45 Years Ago Today, the Deadliest Construction Accident in U.S. Killed 51 Workers

It was 45 years ago today that a huge scaffold system collapsed inside a cooling tower under construction at a West Virginia power plant, sending 51 workers tumbling to their deaths 170 feet below.

Eleven members of one family were among the victims in the collapse, according to news reports at the time. None of the workers on the scaffold survived.

It’s been known as the worst and deadliest construction accident in U.S. history. Multiple lawsuits, workers’ compensation claims and liability settlements followed. The incident also led to fines against the contractors involved and resulted in significant changes in the way cooling towers are built and how projects are inspected by federal regulators.

“There were redundant features here that, if they had corrected them, this wouldn’t have happened,” Stan Elliott, who was the area director for the U.S. Occupational Safety and Health Administration, told the Charleston, West Virginia, newspaper in 2008. “If they had put the bolts in, it probably wouldn’t have happened. If they had let the concrete cure, it probably wouldn’t have happened.”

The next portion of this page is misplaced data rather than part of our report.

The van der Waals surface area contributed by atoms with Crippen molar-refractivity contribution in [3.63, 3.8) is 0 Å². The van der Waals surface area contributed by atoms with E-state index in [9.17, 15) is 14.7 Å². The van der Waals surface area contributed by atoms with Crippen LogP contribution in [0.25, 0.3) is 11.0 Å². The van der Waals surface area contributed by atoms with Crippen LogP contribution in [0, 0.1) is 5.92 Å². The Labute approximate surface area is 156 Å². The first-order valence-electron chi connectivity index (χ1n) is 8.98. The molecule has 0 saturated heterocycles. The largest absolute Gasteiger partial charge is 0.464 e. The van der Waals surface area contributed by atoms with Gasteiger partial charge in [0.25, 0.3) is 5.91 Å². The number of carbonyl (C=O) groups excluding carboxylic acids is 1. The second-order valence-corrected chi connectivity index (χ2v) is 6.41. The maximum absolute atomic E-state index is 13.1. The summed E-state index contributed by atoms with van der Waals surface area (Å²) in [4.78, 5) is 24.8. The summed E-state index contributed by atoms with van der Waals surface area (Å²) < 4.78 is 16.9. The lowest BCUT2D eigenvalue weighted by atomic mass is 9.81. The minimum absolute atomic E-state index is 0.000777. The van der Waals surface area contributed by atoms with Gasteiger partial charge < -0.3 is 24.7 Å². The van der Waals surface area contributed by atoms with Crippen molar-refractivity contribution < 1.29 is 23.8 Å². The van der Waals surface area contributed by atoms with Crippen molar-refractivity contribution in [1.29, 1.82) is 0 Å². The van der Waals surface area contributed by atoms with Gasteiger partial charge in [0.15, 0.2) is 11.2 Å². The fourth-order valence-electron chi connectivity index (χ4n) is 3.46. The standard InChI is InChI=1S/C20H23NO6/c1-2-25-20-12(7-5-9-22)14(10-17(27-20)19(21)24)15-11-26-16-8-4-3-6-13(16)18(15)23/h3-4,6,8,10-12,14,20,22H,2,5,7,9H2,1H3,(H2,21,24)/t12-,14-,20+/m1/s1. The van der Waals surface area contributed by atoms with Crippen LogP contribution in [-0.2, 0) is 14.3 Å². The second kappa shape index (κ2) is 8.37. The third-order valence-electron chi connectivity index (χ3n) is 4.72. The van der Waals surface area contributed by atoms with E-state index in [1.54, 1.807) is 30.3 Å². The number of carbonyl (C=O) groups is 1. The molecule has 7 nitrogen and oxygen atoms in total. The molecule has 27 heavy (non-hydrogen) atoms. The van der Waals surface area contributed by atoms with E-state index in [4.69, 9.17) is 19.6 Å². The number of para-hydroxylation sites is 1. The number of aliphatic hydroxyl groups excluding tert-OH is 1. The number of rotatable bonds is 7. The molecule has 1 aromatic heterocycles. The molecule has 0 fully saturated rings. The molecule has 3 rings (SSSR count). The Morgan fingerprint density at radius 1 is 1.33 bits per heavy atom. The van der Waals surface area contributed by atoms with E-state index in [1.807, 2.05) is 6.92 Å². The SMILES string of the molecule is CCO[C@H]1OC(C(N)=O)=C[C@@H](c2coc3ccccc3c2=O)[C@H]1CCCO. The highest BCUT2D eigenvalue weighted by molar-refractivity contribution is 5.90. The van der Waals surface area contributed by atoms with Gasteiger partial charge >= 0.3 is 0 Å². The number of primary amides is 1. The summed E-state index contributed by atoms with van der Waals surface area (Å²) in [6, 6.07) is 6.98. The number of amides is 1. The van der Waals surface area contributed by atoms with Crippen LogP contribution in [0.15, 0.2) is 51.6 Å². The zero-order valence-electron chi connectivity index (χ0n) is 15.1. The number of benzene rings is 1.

The Pleasants Power station at Willow Island, West Virginia, on Aug. 7, 1978. (AP Photo/File)

“But when you put all of these things together all on the same day at the same time, this is what happened,” he added.

The coal-fired Pleasants Power Station, owned by Allegheny Power System, was under construction in 1978 at Willow Island, on the banks of the Ohio River, just 10 miles outside of Parkersburg, West Virginia. The first cooling tower had been completed the year before.

On the chilly morning of April 27, concrete workers, form carpenters and steel workers were on the scaffold system at the second tower, an elaborate, complex system that moved up as the tower rose in height. Sections of the scaffold had been bolted into concrete on the sloping wall of the cooling tower – concrete that had been poured just 20 hours earlier in near-freezing temperatures, according to a report filed a year later by accident investigators.

About 10 a.m., supports began to pull loose from the wall, quickly followed by more and more until the entire ribbon of concrete unspooled from the wall, witnesses and investigators said.

“The first thing I heard was concrete falling,” John Peppier, a worker on the ground, told the New York Times in 1978. “I looked over my left shoulder and I could see it falling. I could see people falling through the air and everything falling.”

“They just started dropping down like dominoes,” he said.

Other workers began digging through the steel and concrete debris. Fire departments from all around the region responded.

The National Bureau of Standards investigated the accident at the behest of the U.S. Occupational Safety and Health Administration. It found several problems that contributed to the collapse, including the fact that the wall concrete did not have the strength it needed for peak loads and had not had time to cure properly. The previous day’s pour of concrete was known as “lift 28.”